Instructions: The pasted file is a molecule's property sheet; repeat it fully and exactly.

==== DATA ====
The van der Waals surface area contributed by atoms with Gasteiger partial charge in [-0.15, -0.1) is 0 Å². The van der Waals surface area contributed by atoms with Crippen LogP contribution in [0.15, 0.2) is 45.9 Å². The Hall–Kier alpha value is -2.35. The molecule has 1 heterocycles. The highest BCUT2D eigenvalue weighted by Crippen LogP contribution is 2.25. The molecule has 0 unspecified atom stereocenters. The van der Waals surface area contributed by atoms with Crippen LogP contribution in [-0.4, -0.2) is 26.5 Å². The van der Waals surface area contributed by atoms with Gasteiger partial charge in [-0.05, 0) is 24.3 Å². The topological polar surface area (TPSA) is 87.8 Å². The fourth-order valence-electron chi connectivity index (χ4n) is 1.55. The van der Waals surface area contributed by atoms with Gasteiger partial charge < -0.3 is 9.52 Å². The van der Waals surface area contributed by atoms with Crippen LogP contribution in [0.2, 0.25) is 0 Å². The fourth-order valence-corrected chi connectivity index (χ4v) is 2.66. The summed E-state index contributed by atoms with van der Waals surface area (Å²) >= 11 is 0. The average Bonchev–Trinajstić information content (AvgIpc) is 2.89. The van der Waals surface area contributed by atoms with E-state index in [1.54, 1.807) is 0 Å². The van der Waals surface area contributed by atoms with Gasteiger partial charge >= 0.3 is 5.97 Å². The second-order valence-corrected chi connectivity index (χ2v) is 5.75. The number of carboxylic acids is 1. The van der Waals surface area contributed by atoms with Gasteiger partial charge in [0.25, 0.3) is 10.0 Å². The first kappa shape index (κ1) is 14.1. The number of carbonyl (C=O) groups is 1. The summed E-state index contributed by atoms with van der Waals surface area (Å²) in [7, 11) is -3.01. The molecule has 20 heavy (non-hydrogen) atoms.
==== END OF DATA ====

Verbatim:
The van der Waals surface area contributed by atoms with Gasteiger partial charge in [-0.15, -0.1) is 0 Å². The van der Waals surface area contributed by atoms with Crippen LogP contribution in [0.15, 0.2) is 45.9 Å². The Hall–Kier alpha value is -2.35. The molecule has 1 heterocycles. The highest BCUT2D eigenvalue weighted by Crippen LogP contribution is 2.25. The molecule has 0 unspecified atom stereocenters. The van der Waals surface area contributed by atoms with Crippen LogP contribution in [-0.4, -0.2) is 26.5 Å². The van der Waals surface area contributed by atoms with Gasteiger partial charge in [-0.05, 0) is 24.3 Å². The topological polar surface area (TPSA) is 87.8 Å². The fourth-order valence-electron chi connectivity index (χ4n) is 1.55. The van der Waals surface area contributed by atoms with Gasteiger partial charge < -0.3 is 9.52 Å². The van der Waals surface area contributed by atoms with Crippen LogP contribution in [0.2, 0.25) is 0 Å². The fourth-order valence-corrected chi connectivity index (χ4v) is 2.66. The summed E-state index contributed by atoms with van der Waals surface area (Å²) >= 11 is 0. The average Bonchev–Trinajstić information content (AvgIpc) is 2.89. The van der Waals surface area contributed by atoms with E-state index in [1.54, 1.807) is 0 Å². The van der Waals surface area contributed by atoms with Gasteiger partial charge >= 0.3 is 5.97 Å². The second-order valence-corrected chi connectivity index (χ2v) is 5.75. The number of carboxylic acids is 1. The van der Waals surface area contributed by atoms with Gasteiger partial charge in [0.25, 0.3) is 10.0 Å². The first kappa shape index (κ1) is 14.1. The number of carbonyl (C=O) groups is 1. The summed E-state index contributed by atoms with van der Waals surface area (Å²) in [7, 11) is -3.01. The molecule has 20 heavy (non-hydrogen) atoms.